Year(s) Of Engagement Activity 2017
 
Description Poster titled Manual Annotation of a subset of the CAFA3 target set 
Form Of Engagement Activity A talk or presentation
Part Of Official Scheme? No
Geographic Reach International
Primary Audience Other audiences
Results and Impact This was a poster that presented The Critical Assessment of protein Function Annotation algorithms (CAFA) to a diverse audience at the ICMB/ECCB meeting in Prague. The CAFA challenge is a large-scale assessment whose purpose is to evaluate new computational methods that are capable of predicting Human Phenotype Ontology and Gene Ontology (GO) terms for proteins, based on their sequence or structure. For the latest CAFA challenge (CAFA3), the UniProt Gene Ontology Annotation (GOA) team has contributed and curated two target sets: the first consists of intrinsically disordered proteins, and the second consists of moonlighting proteins. Participants in CAFA3 predicted the biological processes, molecular functions and cellular component of the target sets using GO.
To create our target sets, we used data from the DisProt database for intrinsically disordered proteins (http://www.disprot.org/) and the MoonProt database of moonlighting proteins (http://www.moonlightingproteins.org/) to generate a potential list of proteins for CAFA. We identified 627 proteins as potentially being intrinsically disordered and 306 proteins as potential moonlighting proteins. For each candidate protein we found appropriate literature to provide experimental evidence of whether it was intrinsically disordered or had a secondary function. In total, we found more than 1100 papers associated with both target sets that needed to be read, evaluated, and, if suitable, curated using the GO.
After evaluation, the intrinsically disordered dataset comprised 472 proteins and the moonlighting dataset comprised 156 proteins. In total, 766 papers were curated, which resulted in the creation of 6981 new GO annotations to be used as a benchmark for evaluating the predictions submitted by CAFA3 contestants. These annotations for the target sets are publicly accessible through the QuickGO website (http://www.ebi.ac.uk/QuickGO/).
Year(s) Of Engagement Activity 2017
 
Description Poster titled Manual Annotation of a subset of the CAFA3 target set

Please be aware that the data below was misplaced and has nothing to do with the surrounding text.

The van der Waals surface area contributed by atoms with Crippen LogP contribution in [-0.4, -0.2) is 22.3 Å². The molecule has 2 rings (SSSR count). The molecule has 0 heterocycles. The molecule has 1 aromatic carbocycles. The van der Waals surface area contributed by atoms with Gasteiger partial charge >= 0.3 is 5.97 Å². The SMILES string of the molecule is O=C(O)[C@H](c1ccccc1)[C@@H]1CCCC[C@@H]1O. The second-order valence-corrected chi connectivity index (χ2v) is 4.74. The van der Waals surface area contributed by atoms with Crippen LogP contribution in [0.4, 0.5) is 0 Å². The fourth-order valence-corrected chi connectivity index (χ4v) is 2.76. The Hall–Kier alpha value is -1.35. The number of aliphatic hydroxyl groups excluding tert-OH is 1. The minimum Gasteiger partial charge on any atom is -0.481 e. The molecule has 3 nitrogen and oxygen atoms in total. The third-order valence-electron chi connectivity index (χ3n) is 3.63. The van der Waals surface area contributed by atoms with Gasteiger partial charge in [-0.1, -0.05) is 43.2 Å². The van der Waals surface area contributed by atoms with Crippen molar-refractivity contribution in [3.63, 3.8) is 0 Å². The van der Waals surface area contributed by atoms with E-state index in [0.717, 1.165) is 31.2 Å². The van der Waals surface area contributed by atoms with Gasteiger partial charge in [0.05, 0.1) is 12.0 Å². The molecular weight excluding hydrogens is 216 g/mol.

Form Of Engagement Activity A talk or presentation
Part Of Official Scheme? No
Geographic Reach International
Primary Audience Other audiences
Results and Impact This was a poster that presented The Critical Assessment of protein Function Annotation algorithms (CAFA) to a diverse audience at the GO consortium meeting in USA. The CAFA challenge is a large-scale assessment whose purpose is to evaluate new computational methods that are capable of predicting Human Phenotype Ontology and Gene Ontology (GO) terms for proteins, based on their sequence or structure. For the latest CAFA challenge (CAFA3), the UniProt Gene Ontology Annotation (GOA) team has contributed and curated two target sets: the first consists of intrinsically disordered proteins, and the second consists of moonlighting proteins. Participants in CAFA3 predicted the biological processes, molecular functions and cellular component of the target sets using GO.
To create our target sets, we used data from the DisProt database for intrinsically disordered proteins (http://www.disprot.org/) and the MoonProt database of moonlighting proteins (http://www.moonlightingproteins.org/) to generate a potential list of proteins for CAFA. We identified 627 proteins as potentially being intrinsically disordered and 306 proteins as potential moonlighting proteins. For each candidate protein we found appropriate literature to provide experimental evidence of whether it was intrinsically disordered or had a secondary function. In total, we found more than 1100 papers associated with both target sets that needed to be read, evaluated, and, if suitable, curated using the GO.